When in June 23 I shot the largest Moon of the year I used my Windows Phone 8 to find it. Or one app that shows where Moon and Sun rise and set, every day of the year.
The full Moon of June 23, 2013 was the largest Moon of the year. This so-called “Super Moon” was at perigee — or at its closest point in its orbit to Earth, and was 14% bigger and 30% brighter than other full Moons of 2013.
As so many others that day, I went out to photograph it. It's more a ritual, I believe, than anything else. After, all, I could shoot the Moon on the 24 of June and no one would know – but for the EXIF in my file, had I not deleted it – that my Super Moon was taken another day. In fact, it makes not a big difference, in the end, if you take your shot on the exact day it is said that the Moon is closer, or some days before or after. It is not that closer…
But, as the power of the Internet somehow makes things bigger than they are, people go out that specific day and expect to see a Moon that sometimes does not seem bigger than on an average day. Still, it's like a ritual, I said, so everybody packs their cameras and goes out on that specific day. I guess it's like Christmas. It is on the 25th of December…
Shooting the Moon, on Super Moon day or any other day, needs some preparation. Years ago, even before there was a World Wide Web, I would religiously look at the tables on magazines like Outdoor Photographer and adapt the information for my needs, or collect tables from any other source I could, to find where the Moon would appear and vanish in the sky.
More recently we were blessed with ways to get that same info updated almost by the minute, on the Web. It's so fantastic an option, and still so many people seem to not understand how hard it was for us, old-timers, to find things that these days seem so simple. Because they're born in this age, they take everything for granted, and do not understand why people like me get so excited.
Let me tell you, though, that it gets even better. Now, and this now is not “NOW”, but more recently, although it is improving each day that passes, we can take that information with us in the field, in our smartphones. Yes, there are lots of apps for photographers, for the different types of smartphones, and amongst them I found an interesting Moon 3D app, from Jappi-Soft, for my Windows Phone 8.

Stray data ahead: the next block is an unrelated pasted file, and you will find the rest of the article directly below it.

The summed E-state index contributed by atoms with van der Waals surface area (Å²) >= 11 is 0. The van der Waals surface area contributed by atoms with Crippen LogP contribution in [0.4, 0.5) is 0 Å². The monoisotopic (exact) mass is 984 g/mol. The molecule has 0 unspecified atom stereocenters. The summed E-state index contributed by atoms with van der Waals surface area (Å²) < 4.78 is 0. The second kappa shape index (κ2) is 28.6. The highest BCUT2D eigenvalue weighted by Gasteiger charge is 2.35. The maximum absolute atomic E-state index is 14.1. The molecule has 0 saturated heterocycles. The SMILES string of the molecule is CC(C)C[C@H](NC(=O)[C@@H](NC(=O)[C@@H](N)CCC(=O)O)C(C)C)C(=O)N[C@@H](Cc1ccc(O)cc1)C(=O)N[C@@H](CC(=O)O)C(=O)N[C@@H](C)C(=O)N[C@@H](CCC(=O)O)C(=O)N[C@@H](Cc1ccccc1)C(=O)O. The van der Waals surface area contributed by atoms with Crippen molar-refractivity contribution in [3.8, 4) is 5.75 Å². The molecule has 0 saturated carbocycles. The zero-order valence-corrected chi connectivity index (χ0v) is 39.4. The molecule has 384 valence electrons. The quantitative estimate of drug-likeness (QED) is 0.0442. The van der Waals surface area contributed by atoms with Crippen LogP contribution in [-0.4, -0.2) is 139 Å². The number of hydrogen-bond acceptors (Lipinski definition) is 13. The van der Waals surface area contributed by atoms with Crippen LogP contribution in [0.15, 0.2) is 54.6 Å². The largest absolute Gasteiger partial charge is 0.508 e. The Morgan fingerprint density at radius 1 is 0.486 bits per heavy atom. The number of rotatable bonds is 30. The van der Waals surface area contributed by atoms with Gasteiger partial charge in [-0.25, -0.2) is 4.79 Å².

I know many photographers are using more sophisticated apps, like The Photographers Ephemeris, to know everything there is to know about the position of sun, moon, shadows and a lot more, but the program is not available for Windows Phone 8, and the authors told me they've no plans, as of yet, to create one app for WP8. I've TPE in my computer, but would like to have it as an option for my Windows Phone 8.
Until then, though, I use some other apps available. And Moon 3D, which I bought recently, after trying the demo for months, is a nice little tool to know exactly where the Moon, either Super Moon or not, will show up in the sky. And for guys like me, that love simple stuff that works, it was a great experience to be out in the wild, searching for a spot that would probably give me a nice Super Moon and have at my fingertips the information and the means to pinpoint exactly where the Moon was going to rise. My wife was with me, comfortably sitting, sheltered in your old Jeep Cherokee – the wind was gusting outside – and asked me: how do you know where the Moon will appear?
A bit like a kid showing off his new toy, I showed her my smartphone, on which screen a compass gave me the exact location for the Moon rise, while it also showed where the Sun was setting. I positioned my camera on the tripod, pointing in that direction, waiting. And a few minutes later we both saw the Moon rising in the exact direction, absolutely following what my smartphone app predicted. Isn't technology great when it simply works?
So, I though I should share this with you. Check the Moon 3D app, if you've a Windows Phone 8. It offers a lot of information that will help you if you're interested in outdoor photography. There's a demo version without time limit, but I believe that after trying it you'll want to pay the developer to keep updating – what he does regularly – this nice little app interesting for photography but also for other activities.